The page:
Photo by Claire Marie Vogel


The Regrettes Want To Know: 'How Do You Love?'

The Gen-Z riot-grrrls talk imposter syndrome, self-care, and more

Falling in love has been fertile songwriting ground throughout history, and The Regrettes frontwoman Lydia Night is carrying on in that tradition. But, that doesn't mean you should listen to How Do You Love? as a tabloid-ready outburst, filled with every detail from her love life. Rather, it's more conceptual than that—and broader, documenting the ins and outs of relationships both romantic and not.

"When this record was being written, I was starting to like someone who definitely was not the best for me," Night told me when I met her and the rest of the band for lunch recently. She decided to use that experience for this album: "I thought it would be really important to show the gray area in a relationship, instead of just telling a story of being happy or being sad. There's a lot of self-doubt involved and questioning happening."

But there's no questioning going on when it comes to the camaraderie of the current lineup of The Regrettes. Throughout our lunch, Night held down the majority of the conversation, but the rest of the group effortlessly finished each others' sentences, as in-sync IRL as they are in the studio. Night explained that, although different members joined the group at different times, with bassist Brooke Dickson joining when the album was almost done and drummer Drew Thomsen being there for the whole thing, "Nothing felt like we had to consciously shift the way we worked because it just worked better." Guitarist Genessa Gariano chimed in, "It just felt more comfortable when we had people who wanted to be there," and who actually wanted to tour.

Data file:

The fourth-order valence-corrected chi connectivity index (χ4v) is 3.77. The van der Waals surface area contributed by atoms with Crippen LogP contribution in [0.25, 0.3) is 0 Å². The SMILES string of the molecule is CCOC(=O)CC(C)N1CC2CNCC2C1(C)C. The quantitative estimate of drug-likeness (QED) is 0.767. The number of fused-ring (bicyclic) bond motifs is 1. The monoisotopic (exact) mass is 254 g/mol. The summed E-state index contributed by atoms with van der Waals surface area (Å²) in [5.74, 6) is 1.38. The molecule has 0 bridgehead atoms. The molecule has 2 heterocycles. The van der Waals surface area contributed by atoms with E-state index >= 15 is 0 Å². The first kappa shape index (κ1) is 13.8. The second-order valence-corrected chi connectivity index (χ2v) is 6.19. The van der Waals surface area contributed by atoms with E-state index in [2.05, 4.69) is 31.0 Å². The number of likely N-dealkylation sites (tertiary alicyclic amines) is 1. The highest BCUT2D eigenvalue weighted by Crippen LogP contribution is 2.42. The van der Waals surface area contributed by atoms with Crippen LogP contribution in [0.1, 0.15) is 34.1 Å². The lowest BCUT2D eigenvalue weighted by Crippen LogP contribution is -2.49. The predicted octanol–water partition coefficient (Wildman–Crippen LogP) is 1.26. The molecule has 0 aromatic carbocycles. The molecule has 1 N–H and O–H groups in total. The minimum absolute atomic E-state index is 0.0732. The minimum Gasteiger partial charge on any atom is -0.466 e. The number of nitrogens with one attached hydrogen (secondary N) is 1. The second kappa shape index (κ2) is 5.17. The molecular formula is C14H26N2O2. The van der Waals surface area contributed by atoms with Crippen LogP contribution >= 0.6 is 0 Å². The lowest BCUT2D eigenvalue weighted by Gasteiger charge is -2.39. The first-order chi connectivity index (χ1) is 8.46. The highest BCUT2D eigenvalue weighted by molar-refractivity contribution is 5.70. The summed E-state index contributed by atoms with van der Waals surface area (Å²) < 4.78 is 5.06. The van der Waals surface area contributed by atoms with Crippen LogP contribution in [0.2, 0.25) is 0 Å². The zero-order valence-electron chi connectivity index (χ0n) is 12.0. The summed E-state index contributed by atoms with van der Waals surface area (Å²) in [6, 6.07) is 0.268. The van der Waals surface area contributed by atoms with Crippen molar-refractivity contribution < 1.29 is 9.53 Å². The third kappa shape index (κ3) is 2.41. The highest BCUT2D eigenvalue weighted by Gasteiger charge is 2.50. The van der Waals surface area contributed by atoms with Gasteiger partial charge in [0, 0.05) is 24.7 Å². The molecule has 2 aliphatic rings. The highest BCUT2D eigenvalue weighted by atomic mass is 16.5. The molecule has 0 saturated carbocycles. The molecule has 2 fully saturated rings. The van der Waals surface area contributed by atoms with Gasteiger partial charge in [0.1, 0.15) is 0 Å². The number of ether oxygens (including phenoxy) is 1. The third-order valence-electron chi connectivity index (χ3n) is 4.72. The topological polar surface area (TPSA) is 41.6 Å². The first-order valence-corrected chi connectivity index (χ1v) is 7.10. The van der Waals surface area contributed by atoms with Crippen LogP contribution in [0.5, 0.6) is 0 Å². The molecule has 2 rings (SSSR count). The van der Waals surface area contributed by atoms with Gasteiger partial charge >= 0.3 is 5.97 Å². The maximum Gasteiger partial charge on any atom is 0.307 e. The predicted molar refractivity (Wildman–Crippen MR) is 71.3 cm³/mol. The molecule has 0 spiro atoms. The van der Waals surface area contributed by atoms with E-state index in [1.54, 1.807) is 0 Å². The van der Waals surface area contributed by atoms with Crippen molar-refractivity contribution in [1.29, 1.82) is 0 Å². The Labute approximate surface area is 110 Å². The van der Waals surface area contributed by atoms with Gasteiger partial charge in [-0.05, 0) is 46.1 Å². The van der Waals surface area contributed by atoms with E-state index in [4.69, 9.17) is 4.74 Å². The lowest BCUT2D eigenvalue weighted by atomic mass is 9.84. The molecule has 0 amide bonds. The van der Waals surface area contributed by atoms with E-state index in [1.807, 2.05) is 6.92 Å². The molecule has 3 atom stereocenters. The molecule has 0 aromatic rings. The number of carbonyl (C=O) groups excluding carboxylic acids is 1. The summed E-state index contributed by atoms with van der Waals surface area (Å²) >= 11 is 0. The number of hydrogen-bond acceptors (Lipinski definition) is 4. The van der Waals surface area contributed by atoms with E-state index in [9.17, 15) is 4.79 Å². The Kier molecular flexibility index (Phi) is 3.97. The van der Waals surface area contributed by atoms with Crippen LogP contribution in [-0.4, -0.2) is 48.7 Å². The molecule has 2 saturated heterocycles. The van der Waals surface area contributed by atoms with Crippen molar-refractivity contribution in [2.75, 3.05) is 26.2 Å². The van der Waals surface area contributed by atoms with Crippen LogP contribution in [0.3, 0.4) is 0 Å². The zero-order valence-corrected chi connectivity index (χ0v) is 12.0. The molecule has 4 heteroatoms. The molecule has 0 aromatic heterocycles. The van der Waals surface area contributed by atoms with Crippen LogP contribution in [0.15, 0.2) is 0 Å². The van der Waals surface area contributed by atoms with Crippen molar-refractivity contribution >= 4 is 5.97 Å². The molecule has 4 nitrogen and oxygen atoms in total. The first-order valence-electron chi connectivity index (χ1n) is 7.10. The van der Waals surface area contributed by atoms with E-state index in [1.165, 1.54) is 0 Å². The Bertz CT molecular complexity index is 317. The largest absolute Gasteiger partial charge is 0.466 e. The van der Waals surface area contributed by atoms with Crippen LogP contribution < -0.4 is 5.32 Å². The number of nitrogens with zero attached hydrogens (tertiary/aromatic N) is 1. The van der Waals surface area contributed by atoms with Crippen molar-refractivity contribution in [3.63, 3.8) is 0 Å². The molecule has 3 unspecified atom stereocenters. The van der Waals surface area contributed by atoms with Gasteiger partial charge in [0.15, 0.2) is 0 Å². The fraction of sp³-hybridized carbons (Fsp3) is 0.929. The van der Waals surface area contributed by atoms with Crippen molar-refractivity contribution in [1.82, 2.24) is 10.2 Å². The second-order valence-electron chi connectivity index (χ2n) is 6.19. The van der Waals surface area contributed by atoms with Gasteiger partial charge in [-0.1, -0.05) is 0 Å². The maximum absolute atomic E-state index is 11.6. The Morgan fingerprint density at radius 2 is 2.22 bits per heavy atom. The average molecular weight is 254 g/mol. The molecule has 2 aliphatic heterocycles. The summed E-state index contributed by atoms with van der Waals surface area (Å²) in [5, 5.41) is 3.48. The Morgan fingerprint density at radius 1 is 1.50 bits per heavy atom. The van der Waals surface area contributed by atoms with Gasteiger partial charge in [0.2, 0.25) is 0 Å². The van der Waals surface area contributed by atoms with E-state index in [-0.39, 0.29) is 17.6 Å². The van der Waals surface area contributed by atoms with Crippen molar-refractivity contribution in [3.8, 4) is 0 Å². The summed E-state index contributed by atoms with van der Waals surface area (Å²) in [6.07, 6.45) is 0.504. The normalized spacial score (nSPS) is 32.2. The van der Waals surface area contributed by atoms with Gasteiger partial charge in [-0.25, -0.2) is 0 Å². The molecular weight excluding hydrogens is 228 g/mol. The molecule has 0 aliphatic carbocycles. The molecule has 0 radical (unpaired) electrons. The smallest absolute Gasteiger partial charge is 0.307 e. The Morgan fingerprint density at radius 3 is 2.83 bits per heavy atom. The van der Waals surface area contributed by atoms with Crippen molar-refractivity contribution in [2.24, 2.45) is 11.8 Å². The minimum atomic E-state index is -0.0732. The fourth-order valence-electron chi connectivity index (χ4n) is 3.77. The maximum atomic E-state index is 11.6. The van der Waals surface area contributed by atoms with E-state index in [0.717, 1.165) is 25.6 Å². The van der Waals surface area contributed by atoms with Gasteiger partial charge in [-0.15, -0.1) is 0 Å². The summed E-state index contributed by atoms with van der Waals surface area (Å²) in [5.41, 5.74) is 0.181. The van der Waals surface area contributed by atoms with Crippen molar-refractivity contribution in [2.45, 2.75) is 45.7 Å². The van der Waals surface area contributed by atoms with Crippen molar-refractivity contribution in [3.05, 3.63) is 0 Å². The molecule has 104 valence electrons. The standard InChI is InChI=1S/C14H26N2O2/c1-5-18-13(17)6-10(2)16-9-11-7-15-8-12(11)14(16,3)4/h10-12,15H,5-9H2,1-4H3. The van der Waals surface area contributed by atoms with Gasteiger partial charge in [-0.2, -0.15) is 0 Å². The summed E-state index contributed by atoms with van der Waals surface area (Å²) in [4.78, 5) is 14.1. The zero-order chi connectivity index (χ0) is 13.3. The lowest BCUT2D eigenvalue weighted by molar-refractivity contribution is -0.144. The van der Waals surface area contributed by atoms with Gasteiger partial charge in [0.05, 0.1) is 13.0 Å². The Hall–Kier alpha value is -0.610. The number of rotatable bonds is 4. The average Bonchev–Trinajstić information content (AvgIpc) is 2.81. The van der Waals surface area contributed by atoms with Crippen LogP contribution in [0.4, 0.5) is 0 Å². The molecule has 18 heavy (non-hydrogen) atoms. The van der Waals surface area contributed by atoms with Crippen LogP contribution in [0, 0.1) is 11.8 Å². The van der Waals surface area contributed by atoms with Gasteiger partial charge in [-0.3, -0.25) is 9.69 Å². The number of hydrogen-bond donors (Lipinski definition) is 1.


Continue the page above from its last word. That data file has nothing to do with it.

It's not as though they're burning themselves out on the road, where they say they live in a manner that's actually "super healthy." They're not about the rockstar lifestyle, or at least, the one that's been popularized by film and television. That sort of lifestyle, to them "is super dead."

Night said, "We do see bands that party a lot, but we don't see them again because they're all tired." Having toured since she was just 13 years old, Night pays attention to the "very little details" that could easily affect her performance. Skipping out on caffeine and limiting dairy are as much self-care as they are career survival; partying would simply just not be worth it. "My body is my instrument, and it's even harder to manage physical, vocal, and mental health on tour," she said.

Without the rockstar lifestyle, they've managed to carve out their own electric rockstar swagger each time they hit the stage. Right after the 2016 election, I watched a younger version of The Regrettes hop onstage and give one of the most energizing performances possible in a time that felt cold and hopeless: Night walked the floor of the small club like she owned the place, dedicating their song "Seashore" to Trump, cathartically yelling out its "just go fuck yourself" hook.

For Night, cultivating a powerful stage presence is a work in progress, but it's a task she undertakes enthusiastically. "I'll write notes during shows, and I watch a lot of live performances on YouTube," Night said. "I've seen so many live No Doubt and Gwen Stefani concerts, and it's not about mimicking, that's just how you learn and grow as a performer." And if she's ever not feeling quite as ready as usual to kick ass, she says, "I'll be like, What would Beyoncé do?"

Night and Gariano—both having been in The Regrettes since the very start—still refer to confidence as a work-in-progress, whether or not we can see that through their glittery personas onstage. "There are still these little moments that creep in, and you have to think, You know what? Let's see what we've done. I am still here and there's a reason for that," Gariano said. "I am not a fluke." And with more collaboration and more time spent doing what they do, knowing and seeing their own accomplishments has become even easier.

"I felt like my voice finally came through as an adult on this album," Night said. "My literal vocal performance is the best it's ever been, and I'm really proud of it." She's not wrong. If the beauty in The Regrettes' debut album Feel Your Feelings Fool! was in the messiness, the frenetic pace and charming naivety, How Do You Love? finds its strength in the maturing done in the interim. Without losing the magnetic spark of the former, Night and co. have acutely refined their craft to ensure its longevity—there's no chance of this riot grrrl-esque group becoming a redundant thrill that fizzles out. How Do You Love? invites listeners to reintroduce themselves to an older and wiser band, and learn just how much they're capable of.

How Do You Love? is out now via Warner Records.